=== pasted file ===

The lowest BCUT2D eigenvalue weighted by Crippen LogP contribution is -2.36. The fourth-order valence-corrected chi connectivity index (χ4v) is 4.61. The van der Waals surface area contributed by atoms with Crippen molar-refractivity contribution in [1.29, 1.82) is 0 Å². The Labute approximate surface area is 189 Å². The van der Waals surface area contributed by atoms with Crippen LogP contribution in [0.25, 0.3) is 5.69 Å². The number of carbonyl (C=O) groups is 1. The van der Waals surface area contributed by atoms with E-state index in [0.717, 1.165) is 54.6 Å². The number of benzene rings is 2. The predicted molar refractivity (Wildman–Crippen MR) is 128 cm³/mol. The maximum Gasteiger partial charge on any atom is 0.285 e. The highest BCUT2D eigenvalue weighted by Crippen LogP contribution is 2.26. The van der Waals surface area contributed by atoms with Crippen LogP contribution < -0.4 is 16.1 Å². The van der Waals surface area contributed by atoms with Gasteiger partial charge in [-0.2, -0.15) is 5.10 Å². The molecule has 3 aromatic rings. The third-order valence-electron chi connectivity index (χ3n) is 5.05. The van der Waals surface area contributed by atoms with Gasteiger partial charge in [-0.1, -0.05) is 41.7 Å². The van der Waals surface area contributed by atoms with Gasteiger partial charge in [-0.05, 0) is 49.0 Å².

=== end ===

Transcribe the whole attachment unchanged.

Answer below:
The lowest BCUT2D eigenvalue weighted by Crippen LogP contribution is -2.36. The fourth-order valence-corrected chi connectivity index (χ4v) is 4.61. The van der Waals surface area contributed by atoms with Crippen molar-refractivity contribution in [1.29, 1.82) is 0 Å². The Labute approximate surface area is 189 Å². The van der Waals surface area contributed by atoms with Crippen LogP contribution in [0.25, 0.3) is 5.69 Å². The number of carbonyl (C=O) groups is 1. The van der Waals surface area contributed by atoms with E-state index in [0.717, 1.165) is 54.6 Å². The number of benzene rings is 2. The predicted molar refractivity (Wildman–Crippen MR) is 128 cm³/mol. The maximum Gasteiger partial charge on any atom is 0.285 e. The highest BCUT2D eigenvalue weighted by Crippen LogP contribution is 2.26. The van der Waals surface area contributed by atoms with Crippen LogP contribution < -0.4 is 16.1 Å². The van der Waals surface area contributed by atoms with Gasteiger partial charge in [-0.2, -0.15) is 5.10 Å². The molecule has 3 aromatic rings. The third-order valence-electron chi connectivity index (χ3n) is 5.05. The van der Waals surface area contributed by atoms with Gasteiger partial charge in [-0.1, -0.05) is 41.7 Å². The van der Waals surface area contributed by atoms with Gasteiger partial charge in [-0.05, 0) is 49.0 Å².